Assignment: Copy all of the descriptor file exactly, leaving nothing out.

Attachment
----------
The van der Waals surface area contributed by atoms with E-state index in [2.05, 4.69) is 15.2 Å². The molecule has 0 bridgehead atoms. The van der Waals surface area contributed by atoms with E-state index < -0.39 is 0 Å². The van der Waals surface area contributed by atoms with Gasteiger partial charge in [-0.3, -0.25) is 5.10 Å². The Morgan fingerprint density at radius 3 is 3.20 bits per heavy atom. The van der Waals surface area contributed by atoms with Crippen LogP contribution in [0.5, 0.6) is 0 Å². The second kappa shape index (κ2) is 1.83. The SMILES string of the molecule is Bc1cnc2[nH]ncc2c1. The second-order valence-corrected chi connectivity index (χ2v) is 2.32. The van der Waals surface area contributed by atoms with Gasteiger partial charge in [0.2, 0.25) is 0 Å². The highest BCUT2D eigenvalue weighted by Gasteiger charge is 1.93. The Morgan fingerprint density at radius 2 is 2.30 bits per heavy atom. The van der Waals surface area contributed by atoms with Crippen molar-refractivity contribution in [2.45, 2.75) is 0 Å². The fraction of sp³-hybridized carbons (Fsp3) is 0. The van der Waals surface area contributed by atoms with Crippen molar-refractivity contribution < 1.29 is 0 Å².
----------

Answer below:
The van der Waals surface area contributed by atoms with E-state index in [2.05, 4.69) is 15.2 Å². The molecule has 0 bridgehead atoms. The van der Waals surface area contributed by atoms with E-state index < -0.39 is 0 Å². The van der Waals surface area contributed by atoms with Gasteiger partial charge in [-0.3, -0.25) is 5.10 Å². The Morgan fingerprint density at radius 3 is 3.20 bits per heavy atom. The van der Waals surface area contributed by atoms with Crippen LogP contribution in [0.5, 0.6) is 0 Å². The second kappa shape index (κ2) is 1.83. The SMILES string of the molecule is Bc1cnc2[nH]ncc2c1. The second-order valence-corrected chi connectivity index (χ2v) is 2.32. The van der Waals surface area contributed by atoms with Gasteiger partial charge in [0.2, 0.25) is 0 Å². The highest BCUT2D eigenvalue weighted by Gasteiger charge is 1.93. The Morgan fingerprint density at radius 2 is 2.30 bits per heavy atom. The van der Waals surface area contributed by atoms with Crippen molar-refractivity contribution in [2.45, 2.75) is 0 Å². The fraction of sp³-hybridized carbons (Fsp3) is 0. The van der Waals surface area contributed by atoms with Crippen molar-refractivity contribution < 1.29 is 0 Å².